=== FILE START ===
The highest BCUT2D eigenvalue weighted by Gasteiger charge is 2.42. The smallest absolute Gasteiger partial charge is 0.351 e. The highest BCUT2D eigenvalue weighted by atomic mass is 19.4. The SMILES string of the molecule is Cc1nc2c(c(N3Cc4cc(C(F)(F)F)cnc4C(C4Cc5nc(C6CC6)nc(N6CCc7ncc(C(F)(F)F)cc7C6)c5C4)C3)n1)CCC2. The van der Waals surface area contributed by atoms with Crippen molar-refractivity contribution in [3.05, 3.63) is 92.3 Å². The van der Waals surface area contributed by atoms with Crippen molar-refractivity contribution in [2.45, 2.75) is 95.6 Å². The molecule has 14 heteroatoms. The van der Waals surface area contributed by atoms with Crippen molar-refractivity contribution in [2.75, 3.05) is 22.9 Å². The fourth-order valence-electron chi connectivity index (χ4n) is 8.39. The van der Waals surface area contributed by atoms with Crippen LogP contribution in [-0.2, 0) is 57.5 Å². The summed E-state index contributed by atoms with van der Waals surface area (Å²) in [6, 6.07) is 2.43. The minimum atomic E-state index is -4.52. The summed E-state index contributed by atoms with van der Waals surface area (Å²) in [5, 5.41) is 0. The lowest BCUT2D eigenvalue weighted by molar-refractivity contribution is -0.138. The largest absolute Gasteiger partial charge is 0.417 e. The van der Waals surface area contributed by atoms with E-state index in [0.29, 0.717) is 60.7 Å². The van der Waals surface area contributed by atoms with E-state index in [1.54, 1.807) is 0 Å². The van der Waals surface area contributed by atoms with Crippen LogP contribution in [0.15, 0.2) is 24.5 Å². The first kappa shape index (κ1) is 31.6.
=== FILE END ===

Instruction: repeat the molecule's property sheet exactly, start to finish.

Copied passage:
The highest BCUT2D eigenvalue weighted by Gasteiger charge is 2.42. The smallest absolute Gasteiger partial charge is 0.351 e. The highest BCUT2D eigenvalue weighted by atomic mass is 19.4. The SMILES string of the molecule is Cc1nc2c(c(N3Cc4cc(C(F)(F)F)cnc4C(C4Cc5nc(C6CC6)nc(N6CCc7ncc(C(F)(F)F)cc7C6)c5C4)C3)n1)CCC2. The van der Waals surface area contributed by atoms with Crippen molar-refractivity contribution in [3.05, 3.63) is 92.3 Å². The van der Waals surface area contributed by atoms with Crippen molar-refractivity contribution in [2.45, 2.75) is 95.6 Å². The molecule has 14 heteroatoms. The van der Waals surface area contributed by atoms with Crippen molar-refractivity contribution in [2.75, 3.05) is 22.9 Å². The fourth-order valence-electron chi connectivity index (χ4n) is 8.39. The van der Waals surface area contributed by atoms with Crippen LogP contribution in [-0.2, 0) is 57.5 Å². The summed E-state index contributed by atoms with van der Waals surface area (Å²) in [6, 6.07) is 2.43. The minimum atomic E-state index is -4.52. The summed E-state index contributed by atoms with van der Waals surface area (Å²) in [5, 5.41) is 0. The lowest BCUT2D eigenvalue weighted by molar-refractivity contribution is -0.138. The largest absolute Gasteiger partial charge is 0.417 e. The van der Waals surface area contributed by atoms with E-state index in [0.29, 0.717) is 60.7 Å². The van der Waals surface area contributed by atoms with E-state index in [1.54, 1.807) is 0 Å². The van der Waals surface area contributed by atoms with Crippen LogP contribution in [0.15, 0.2) is 24.5 Å². The first kappa shape index (κ1) is 31.6.